A Texas businesswoman who says she has been tortured while being held on espionage charges in China is asking President Obama to negotiate a conclusion to her 18-month nightmare.
Sandy Phan-Gillis, 56, was returning from a Houston trade delegation trip to China in March 2015 when she was detained at a border checkpoint. She remains in a Chinese jail and was finally indicted last month on charges of spying.
No trial date has been set, but the maximum sentence would be life in prison.
Phan-Gillis and her husband, Jeff Gillis, want Obama to raise her case with Chinese President Xi Jinping at the Group of 20 economic summit that opens this weekend inHangzhou, 100 miles southwest of Shanghai.
"My wife's case has been discussed at the highest levels, and I think that without President Obama's assistance the outlook for my wife is not very good," Gillis told USA TODAY. "The Chinese are supposed to be our friends, yet they arrested and tortured my wife for no good reason."
Phan-Gillis, an American citizen of Chinese descent who was born in Vietnam, released a letter through a U.S. consulate representative. She denies being a spy and says she was twice taken to a hospital emergency room after "brutal interrogation" by Chinese security agents.
She also blames mental torture for a heart attack that put her in a Chinese hospital for five days.
"President Obama, I hope you can help me by negotiating with Chinese President Xi Jinping for my release," she writes.
Gillis says State Department officials told him his wife was not a spy and that U.S. consulate representatives were visiting her in jail about once a month. State Department spokeswoman Elizabeth Trudeau has stressed that senior government officials raised Phan-Gillis's case with senior Chinese government officials "on multiple occasions" and are closely monitoring the case.
"We urge China to resolve this case expeditiously and provide a fair and transparent legal process in accordance with local law and in a manner that also respects international human rights," she said.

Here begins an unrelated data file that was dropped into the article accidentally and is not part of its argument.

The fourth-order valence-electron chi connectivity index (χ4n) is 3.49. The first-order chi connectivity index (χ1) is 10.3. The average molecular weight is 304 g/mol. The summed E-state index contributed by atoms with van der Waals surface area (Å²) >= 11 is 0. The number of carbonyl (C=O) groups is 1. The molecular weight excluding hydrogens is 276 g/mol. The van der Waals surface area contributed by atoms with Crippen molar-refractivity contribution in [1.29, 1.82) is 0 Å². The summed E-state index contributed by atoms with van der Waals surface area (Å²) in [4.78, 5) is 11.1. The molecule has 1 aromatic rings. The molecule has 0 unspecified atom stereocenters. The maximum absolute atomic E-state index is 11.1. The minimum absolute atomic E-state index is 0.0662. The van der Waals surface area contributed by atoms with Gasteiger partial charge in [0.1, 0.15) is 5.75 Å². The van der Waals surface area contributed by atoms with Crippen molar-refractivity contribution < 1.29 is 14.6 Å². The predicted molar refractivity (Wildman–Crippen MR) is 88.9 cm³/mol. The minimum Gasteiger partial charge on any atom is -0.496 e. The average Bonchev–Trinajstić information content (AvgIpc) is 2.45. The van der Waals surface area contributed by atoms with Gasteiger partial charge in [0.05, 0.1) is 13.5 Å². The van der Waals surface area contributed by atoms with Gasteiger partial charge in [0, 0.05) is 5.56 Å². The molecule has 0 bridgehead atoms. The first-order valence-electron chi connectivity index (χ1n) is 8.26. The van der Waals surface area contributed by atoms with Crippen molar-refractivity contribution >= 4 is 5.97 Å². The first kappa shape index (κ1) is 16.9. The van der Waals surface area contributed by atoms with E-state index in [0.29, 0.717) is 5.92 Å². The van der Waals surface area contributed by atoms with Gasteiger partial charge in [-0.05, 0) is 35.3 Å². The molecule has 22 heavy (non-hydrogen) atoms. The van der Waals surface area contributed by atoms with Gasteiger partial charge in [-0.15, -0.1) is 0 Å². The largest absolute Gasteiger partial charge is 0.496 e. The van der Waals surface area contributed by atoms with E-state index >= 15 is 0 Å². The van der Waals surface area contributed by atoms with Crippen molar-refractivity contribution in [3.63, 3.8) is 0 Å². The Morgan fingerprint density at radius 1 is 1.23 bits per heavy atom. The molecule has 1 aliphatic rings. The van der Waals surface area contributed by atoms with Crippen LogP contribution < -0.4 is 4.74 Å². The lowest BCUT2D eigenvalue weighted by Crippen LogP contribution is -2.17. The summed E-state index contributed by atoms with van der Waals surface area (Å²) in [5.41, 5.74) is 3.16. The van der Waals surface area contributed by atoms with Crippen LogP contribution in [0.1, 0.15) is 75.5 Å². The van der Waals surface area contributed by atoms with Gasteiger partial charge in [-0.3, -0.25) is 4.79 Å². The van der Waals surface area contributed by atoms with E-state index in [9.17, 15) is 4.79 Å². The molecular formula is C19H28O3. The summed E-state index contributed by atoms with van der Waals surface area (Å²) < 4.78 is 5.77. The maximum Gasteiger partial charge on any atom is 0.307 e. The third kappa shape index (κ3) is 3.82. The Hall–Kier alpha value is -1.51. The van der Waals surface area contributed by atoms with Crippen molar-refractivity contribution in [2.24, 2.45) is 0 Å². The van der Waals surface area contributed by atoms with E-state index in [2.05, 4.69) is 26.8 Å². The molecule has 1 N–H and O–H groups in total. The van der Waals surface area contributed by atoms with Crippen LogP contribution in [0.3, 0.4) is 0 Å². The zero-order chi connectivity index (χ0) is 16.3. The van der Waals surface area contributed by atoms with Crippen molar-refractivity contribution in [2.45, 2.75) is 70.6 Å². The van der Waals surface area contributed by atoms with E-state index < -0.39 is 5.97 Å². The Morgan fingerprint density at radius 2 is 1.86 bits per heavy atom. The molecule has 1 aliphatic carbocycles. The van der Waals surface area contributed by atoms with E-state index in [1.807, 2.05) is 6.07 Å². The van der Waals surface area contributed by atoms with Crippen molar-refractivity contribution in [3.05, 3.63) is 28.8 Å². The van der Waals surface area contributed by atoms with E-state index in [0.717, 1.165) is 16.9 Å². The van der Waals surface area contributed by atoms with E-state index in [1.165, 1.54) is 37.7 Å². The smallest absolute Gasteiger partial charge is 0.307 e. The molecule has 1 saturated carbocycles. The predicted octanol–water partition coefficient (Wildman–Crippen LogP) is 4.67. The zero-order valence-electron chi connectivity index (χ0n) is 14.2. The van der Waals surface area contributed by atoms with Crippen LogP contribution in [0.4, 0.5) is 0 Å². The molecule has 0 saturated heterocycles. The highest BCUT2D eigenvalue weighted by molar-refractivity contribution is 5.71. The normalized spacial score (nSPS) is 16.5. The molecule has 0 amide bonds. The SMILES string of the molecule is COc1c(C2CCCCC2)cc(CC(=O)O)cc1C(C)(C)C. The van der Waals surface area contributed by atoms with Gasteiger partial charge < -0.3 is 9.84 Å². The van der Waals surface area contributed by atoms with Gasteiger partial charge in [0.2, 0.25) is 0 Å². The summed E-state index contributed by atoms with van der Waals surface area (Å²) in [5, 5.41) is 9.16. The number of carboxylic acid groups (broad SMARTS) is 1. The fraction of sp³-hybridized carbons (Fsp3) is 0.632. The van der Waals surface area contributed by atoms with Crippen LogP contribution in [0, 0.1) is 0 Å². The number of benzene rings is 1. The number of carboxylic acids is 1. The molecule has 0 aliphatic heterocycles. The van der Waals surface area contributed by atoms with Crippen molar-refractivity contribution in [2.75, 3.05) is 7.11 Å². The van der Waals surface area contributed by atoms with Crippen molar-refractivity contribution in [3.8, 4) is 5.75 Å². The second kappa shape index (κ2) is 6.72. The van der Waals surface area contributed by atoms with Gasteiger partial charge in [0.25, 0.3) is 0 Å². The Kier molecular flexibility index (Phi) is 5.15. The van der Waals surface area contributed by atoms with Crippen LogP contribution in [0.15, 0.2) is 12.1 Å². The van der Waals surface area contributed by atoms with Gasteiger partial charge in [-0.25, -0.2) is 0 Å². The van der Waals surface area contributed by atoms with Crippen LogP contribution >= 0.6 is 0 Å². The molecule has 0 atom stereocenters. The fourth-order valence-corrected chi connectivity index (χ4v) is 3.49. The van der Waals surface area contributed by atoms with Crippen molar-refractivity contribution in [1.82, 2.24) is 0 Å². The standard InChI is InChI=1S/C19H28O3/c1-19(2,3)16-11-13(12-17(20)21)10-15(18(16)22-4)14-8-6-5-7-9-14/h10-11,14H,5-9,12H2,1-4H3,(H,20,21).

The indictment accuses Phan-Gillis of spying for the U.S. while in Guangxi, China, in 1996, and of recruiting spies while in the U.S. in 1997 and 1998.
Jeff Gillis says his wife was a clerk for the Houston Police Department during those years and did not travel to China in 1996. Her passport is clean and she has no Chinese visa, he said.
"I have her pay stubs," an exasperated Gillis says. "She is a mom, a regular person with a family. We saw her every day. Our daughter was 9 years old. The whole thing is ridiculous."
Phan-Gillis, in her letter, says she has been a volunteer with the Houston-Shenzhen Sister City Association for more than 25 years, working on cultural and business development projects. She says she also worked with the Chinese government on "hundreds of projects to establish good will between the United States and China."
Gillis has spoken to his wife once since her arrest — about a year ago he started a publicity campaign to press for her freedom. Within days, his wife called.
"She was clearly terrified," Gillis said. "She mentioned threats. They could cut off her access to medicine, contact with the consulate. She was terrified and I was terrified for her, so I stopped the media campaign."
A U.N. Human Rights panel in June found China in violation of international law and urged Phan-Gillis be released.
"It's incredibly maddening," Gillis said. "It's horrifying for Sandy."